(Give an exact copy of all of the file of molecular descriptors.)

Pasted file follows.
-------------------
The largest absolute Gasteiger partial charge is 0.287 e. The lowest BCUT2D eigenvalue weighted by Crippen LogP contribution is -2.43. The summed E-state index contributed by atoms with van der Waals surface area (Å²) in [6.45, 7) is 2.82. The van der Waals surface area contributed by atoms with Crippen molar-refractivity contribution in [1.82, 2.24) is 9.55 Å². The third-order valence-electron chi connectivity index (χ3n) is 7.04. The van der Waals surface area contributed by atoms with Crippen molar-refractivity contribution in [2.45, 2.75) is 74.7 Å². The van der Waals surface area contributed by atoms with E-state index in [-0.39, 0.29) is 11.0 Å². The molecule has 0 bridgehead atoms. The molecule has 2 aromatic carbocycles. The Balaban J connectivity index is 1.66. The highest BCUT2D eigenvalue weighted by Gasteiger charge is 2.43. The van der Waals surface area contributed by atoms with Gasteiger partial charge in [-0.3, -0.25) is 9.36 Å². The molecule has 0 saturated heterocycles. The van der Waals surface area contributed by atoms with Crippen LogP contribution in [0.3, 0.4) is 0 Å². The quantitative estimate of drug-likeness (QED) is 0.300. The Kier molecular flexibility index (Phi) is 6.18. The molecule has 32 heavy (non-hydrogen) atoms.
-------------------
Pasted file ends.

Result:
The largest absolute Gasteiger partial charge is 0.287 e. The lowest BCUT2D eigenvalue weighted by Crippen LogP contribution is -2.43. The summed E-state index contributed by atoms with van der Waals surface area (Å²) in [6.45, 7) is 2.82. The van der Waals surface area contributed by atoms with Crippen molar-refractivity contribution in [1.82, 2.24) is 9.55 Å². The third-order valence-electron chi connectivity index (χ3n) is 7.04. The van der Waals surface area contributed by atoms with Crippen molar-refractivity contribution in [2.45, 2.75) is 74.7 Å². The van der Waals surface area contributed by atoms with E-state index in [-0.39, 0.29) is 11.0 Å². The molecule has 0 bridgehead atoms. The molecule has 2 aromatic carbocycles. The Balaban J connectivity index is 1.66. The highest BCUT2D eigenvalue weighted by Gasteiger charge is 2.43. The van der Waals surface area contributed by atoms with Gasteiger partial charge in [-0.3, -0.25) is 9.36 Å². The molecule has 0 saturated heterocycles. The van der Waals surface area contributed by atoms with Crippen LogP contribution in [0.3, 0.4) is 0 Å². The quantitative estimate of drug-likeness (QED) is 0.300. The Kier molecular flexibility index (Phi) is 6.18. The molecule has 32 heavy (non-hydrogen) atoms.